Nadine Sarter, Richard W. Pew Collegiate Professor in U-M Industrial and Operations Engineering (IOE), and director of the U-M Center for Ergonomics, has received funding from the Federal Aviation Administration (FAA) for research on the role flights crews play in aviation safety. Sarter is serving as principal investigator on the project and is assisted by U-M IOE PhD student, Karanvir Panesar.
Traditionally, the majority of aviation accidents have been blamed on pilot error. This project instead focuses on understanding the contributions of individual pilots and flight crews to aviation safety.
“Understanding and assessing these contributions is critical for determining appropriate crew complements and required supporting technologies,” said Sarter. “To this end, the research will examine the role of pilots in risk mitigation, both during routine day-to-day operations and in the context of mishaps.”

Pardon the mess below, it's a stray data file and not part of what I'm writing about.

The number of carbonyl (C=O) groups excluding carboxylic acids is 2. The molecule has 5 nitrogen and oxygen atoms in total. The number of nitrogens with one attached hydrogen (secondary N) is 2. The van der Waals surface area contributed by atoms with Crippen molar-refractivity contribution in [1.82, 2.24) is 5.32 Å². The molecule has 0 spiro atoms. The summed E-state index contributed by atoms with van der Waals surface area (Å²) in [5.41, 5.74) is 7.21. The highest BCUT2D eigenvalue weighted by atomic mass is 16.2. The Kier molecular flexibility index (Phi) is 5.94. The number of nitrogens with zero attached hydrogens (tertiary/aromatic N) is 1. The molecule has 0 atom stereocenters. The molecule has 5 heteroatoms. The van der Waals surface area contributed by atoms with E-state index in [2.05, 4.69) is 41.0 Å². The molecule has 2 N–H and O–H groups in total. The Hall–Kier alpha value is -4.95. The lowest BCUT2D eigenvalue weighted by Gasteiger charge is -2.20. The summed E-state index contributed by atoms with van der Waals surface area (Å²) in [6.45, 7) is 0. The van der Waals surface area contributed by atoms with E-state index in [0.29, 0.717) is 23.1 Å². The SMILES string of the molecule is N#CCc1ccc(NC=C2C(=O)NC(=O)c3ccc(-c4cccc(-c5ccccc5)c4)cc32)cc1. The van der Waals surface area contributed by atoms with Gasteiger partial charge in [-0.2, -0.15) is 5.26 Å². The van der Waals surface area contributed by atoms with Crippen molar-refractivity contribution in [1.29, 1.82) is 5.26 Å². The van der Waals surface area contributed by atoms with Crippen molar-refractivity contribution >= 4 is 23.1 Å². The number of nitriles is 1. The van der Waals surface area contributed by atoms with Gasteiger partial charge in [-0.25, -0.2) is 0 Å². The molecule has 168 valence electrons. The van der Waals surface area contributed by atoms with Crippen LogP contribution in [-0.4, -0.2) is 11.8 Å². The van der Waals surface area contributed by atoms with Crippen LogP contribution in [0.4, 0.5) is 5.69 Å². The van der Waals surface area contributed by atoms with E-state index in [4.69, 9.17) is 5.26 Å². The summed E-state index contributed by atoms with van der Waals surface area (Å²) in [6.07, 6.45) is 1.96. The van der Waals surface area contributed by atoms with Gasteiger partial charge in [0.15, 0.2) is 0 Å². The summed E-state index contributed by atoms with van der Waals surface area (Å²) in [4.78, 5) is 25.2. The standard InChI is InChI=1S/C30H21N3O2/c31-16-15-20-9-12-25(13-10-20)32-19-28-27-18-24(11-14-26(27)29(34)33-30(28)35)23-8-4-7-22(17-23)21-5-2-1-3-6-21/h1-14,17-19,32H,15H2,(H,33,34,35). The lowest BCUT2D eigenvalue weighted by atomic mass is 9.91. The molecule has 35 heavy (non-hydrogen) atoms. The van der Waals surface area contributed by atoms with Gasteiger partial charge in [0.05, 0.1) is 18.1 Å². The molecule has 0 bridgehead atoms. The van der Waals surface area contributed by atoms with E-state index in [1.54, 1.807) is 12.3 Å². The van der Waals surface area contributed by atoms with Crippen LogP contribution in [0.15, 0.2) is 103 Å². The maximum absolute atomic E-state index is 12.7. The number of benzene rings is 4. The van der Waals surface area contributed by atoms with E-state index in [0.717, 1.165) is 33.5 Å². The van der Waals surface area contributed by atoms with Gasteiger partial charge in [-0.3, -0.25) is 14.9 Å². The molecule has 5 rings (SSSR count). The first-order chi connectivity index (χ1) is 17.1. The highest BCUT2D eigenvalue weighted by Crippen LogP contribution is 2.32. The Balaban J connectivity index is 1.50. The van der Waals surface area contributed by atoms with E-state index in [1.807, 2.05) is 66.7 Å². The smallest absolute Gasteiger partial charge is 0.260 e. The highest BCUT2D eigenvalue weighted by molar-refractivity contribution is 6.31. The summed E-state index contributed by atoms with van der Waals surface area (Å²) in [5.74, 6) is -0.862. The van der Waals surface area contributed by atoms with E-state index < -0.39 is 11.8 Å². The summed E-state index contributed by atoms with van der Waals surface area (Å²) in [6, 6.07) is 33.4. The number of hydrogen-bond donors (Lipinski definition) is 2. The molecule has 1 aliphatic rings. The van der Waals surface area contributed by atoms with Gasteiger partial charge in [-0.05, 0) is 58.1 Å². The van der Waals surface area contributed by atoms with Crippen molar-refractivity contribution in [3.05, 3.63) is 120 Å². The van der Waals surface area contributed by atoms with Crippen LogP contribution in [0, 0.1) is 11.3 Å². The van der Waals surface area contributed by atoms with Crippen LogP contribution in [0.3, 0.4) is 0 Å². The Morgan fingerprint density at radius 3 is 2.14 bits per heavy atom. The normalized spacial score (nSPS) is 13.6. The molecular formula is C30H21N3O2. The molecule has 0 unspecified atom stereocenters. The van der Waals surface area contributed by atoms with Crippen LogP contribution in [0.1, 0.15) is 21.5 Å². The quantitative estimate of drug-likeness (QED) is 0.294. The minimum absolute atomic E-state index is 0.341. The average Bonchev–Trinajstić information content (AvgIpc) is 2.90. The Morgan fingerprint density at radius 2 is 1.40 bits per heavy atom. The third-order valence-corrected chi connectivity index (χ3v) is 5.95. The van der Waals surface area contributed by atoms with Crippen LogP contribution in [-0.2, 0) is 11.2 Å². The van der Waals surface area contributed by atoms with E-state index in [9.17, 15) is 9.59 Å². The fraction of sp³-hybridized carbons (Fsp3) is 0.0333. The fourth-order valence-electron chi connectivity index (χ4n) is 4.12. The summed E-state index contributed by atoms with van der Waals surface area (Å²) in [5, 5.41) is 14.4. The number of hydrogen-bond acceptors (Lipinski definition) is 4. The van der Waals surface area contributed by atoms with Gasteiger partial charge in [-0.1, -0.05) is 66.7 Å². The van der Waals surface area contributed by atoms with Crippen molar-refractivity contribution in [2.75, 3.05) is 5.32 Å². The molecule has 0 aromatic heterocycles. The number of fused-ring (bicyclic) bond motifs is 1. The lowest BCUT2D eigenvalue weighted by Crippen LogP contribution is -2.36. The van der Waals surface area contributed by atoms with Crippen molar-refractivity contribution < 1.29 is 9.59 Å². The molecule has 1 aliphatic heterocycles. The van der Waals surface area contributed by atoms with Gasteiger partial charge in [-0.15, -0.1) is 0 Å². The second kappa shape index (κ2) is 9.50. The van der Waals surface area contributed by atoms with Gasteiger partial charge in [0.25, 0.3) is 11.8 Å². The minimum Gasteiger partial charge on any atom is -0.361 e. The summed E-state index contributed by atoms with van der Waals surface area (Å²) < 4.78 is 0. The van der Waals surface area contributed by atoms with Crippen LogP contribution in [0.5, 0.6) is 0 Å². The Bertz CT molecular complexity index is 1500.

Unique human capabilities and the margin of safety provided by a second crew member will be considered. The hope is that the research will highlight possible ways to improve human abilities and performance through technology and specific skills training.
“I am thrilled to receive this funding as it allows me to do something I have advocated for a long time, namely highlighting the positive role humans play in preventing mishaps and preventing incidents from turning into accidents,” she said. “This human-centered perspective is critical in a range of application domains where increasingly complex and autonomous systems are being introduced.”
Nadine Sarter joined U-M IOE in 2004 and became director of the Center for Ergonomics in 2015. Her research interests include human-automation/robot interaction, human error/error management, attention/interruption management, and the design of decision support systems. In addition to aviation, her research is conducted in military operations and the modern car cockpit.
Karanvir Panesar, under the guidance of Sarter, is studying how frequent interruptions affect the performance of operators controlling autonomous vehicles and develop guidance for the design of interfaces that support the integration of a large number of sometimes nested interruptions.